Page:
At the latest GOP debate, Donald Trump continued his earlier controversial comment, in which he said that Islam hated the U.S., by attempting to link the assertion to the treatment of women in some Middle Eastern countries.
After addressing the tremendous hate that according to Trump the Islam holds against the country, and in which many people wanted to use very harsh means to demonstrate it, the Republican frontrunner presented another point of view where he pointed out that women are treated horribly in the culture, as reported by Time.
“There is tremendous hate. Where large portions of a group of people, Islam, large portions want to use very, very harsh means,” said Trump in the debate. “Let me go a step further. Women are treated horribly. You know that. You do know that. Women are treated horribly, and other things are happening that are very, very bad,” he added.
But even after Trump’s attempts of demonstrating some sudden interest in the welfare of Muslim women, this may be counterproductive at the best and Islamophobic at the worst, said some Muslim community leaders, which were women.
The negative stereotypes that Trump is perpetuating actually lead to more violence against women who are Muslim or who are perceived as Muslim, instead of promoting any positive change, commented Zainab Chaudary, a media specialist with ReThink Media who focuses on security and equal rights.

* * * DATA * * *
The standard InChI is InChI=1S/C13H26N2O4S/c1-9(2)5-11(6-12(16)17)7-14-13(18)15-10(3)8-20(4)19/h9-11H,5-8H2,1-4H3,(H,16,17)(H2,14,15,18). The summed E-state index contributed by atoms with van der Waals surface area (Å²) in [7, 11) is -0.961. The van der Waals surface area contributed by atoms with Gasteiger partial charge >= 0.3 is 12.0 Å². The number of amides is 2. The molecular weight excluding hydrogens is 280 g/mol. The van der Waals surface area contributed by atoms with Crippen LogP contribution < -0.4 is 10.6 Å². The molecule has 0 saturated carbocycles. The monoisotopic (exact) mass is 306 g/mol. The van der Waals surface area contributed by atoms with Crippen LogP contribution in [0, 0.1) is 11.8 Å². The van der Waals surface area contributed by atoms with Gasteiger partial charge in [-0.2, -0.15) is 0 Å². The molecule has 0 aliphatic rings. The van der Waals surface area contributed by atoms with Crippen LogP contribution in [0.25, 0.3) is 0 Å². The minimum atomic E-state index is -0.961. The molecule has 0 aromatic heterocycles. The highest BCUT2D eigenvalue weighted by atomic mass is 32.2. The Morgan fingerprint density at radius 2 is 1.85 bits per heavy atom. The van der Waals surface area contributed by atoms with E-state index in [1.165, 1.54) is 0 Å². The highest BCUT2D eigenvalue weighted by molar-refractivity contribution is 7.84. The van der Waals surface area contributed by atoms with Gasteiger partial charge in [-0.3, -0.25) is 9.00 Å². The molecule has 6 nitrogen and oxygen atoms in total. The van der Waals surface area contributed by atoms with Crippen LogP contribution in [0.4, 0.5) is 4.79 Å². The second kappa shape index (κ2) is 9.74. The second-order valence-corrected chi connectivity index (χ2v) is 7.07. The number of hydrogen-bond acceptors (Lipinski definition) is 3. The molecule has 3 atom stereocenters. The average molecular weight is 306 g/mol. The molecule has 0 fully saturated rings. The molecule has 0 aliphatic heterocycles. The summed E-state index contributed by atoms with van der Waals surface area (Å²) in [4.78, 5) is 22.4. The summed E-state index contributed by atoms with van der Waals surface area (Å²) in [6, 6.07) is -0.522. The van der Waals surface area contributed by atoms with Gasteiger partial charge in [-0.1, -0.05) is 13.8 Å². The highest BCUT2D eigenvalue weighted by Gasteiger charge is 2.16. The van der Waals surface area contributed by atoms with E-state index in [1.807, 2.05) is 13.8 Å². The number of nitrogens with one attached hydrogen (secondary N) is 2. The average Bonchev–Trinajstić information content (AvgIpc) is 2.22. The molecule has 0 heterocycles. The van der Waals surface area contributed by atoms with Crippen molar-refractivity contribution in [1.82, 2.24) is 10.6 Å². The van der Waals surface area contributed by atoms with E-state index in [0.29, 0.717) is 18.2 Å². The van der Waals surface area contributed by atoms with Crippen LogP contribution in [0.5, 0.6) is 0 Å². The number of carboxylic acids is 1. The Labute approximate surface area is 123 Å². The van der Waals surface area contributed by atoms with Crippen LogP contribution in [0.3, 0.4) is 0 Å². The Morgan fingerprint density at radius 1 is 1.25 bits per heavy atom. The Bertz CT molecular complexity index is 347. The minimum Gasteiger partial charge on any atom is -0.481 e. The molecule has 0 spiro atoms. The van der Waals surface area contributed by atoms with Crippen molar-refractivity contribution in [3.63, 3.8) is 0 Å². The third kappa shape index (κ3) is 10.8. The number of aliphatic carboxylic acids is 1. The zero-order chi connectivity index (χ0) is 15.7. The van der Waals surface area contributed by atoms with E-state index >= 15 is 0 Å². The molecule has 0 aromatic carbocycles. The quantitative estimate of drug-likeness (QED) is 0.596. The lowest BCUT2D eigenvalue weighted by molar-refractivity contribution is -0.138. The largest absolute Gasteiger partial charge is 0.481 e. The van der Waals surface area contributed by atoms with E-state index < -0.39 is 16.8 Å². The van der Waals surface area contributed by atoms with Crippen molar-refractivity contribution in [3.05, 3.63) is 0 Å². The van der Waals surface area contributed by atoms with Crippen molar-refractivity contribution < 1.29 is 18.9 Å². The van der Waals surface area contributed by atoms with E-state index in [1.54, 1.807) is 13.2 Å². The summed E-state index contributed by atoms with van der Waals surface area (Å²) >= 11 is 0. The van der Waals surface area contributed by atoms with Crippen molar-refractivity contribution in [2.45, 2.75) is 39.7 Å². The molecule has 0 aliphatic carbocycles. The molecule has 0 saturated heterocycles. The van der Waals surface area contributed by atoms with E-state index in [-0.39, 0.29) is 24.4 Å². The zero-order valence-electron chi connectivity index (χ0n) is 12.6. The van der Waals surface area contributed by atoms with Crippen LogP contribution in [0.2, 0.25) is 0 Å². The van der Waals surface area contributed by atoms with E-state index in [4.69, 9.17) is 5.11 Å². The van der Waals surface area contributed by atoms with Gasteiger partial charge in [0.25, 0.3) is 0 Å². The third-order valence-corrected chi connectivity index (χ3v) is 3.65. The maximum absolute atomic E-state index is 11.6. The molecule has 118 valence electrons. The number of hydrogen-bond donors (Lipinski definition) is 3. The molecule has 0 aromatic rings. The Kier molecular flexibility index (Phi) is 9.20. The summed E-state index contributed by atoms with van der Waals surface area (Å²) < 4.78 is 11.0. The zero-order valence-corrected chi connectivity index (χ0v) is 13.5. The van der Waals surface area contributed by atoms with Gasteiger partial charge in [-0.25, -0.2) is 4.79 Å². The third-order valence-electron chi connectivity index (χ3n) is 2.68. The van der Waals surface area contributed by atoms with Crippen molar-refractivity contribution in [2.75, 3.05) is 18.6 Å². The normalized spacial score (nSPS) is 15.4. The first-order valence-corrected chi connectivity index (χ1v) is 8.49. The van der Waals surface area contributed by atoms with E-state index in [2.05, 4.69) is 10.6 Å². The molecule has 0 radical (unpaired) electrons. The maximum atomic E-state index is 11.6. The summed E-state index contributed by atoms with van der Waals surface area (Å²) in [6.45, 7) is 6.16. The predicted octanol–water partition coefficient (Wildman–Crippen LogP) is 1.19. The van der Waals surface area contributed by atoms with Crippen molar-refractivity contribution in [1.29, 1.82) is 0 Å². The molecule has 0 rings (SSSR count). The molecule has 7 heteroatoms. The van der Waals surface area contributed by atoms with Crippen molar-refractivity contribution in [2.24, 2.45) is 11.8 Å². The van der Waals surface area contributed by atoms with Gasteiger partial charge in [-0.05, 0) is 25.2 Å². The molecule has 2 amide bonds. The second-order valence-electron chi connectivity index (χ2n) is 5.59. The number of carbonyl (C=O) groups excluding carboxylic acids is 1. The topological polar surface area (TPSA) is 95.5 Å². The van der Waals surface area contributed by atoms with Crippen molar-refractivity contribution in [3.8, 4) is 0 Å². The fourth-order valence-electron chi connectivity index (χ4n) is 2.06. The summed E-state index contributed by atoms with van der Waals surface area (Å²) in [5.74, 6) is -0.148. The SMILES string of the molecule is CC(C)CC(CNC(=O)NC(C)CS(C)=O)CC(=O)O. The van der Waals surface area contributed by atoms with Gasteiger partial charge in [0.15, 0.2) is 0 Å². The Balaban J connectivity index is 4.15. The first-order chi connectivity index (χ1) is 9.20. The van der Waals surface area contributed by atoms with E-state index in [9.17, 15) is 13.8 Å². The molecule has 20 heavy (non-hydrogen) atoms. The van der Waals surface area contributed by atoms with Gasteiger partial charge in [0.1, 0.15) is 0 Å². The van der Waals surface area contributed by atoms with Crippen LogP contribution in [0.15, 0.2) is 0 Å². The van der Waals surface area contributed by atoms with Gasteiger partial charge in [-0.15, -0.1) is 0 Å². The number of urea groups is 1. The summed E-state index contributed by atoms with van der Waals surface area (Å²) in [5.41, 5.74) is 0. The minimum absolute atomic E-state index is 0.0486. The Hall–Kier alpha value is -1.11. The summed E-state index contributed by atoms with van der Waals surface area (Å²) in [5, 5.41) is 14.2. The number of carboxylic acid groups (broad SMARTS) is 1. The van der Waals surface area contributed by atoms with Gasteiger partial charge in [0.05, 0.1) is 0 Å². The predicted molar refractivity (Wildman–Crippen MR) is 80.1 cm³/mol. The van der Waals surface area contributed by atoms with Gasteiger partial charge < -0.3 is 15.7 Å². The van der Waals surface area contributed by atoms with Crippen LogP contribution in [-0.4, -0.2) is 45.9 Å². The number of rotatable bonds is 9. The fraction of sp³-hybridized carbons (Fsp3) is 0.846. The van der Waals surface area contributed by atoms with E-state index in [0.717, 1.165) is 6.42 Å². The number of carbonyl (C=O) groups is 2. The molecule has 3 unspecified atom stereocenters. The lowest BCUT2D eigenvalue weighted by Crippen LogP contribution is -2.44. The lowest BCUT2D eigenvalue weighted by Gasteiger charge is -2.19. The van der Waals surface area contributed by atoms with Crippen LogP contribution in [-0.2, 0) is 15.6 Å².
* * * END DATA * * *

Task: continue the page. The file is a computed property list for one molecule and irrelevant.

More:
Muslim women, according to Chaudary, are more exposed to Islamophobia than men due to they are the ones who use are more publicly visible, especially if the wear hijab. Comments like the one made against the Islam could provoke violence against them specially.
Crude and disingenuous but still pointing to real problems
Other Muslim leaders like Asra Nomani, co-founder of the Muslim Reform Movement and author of Standing Alone: An American Woman’s Struggle for the Soul of Islam, said that even though he was so indelicate in his comments, the truth is that they, the Muslim community, do have some very serious problems with interpretations of Islam that treat women as second-class citizens.
Some interpretations of Islam are very real, said Nomani. Many clerics preach hatred for America and some communities condone and encourage pervasive discrimination against women, she added.
But, she also noted that Islam includes passionate believers in gender equality, like her own father of the father of Malala Yousafzai. The problem, she added, is that reformers cannot call out the injustices within some interpretation of the religion without being accused of Islamophobia.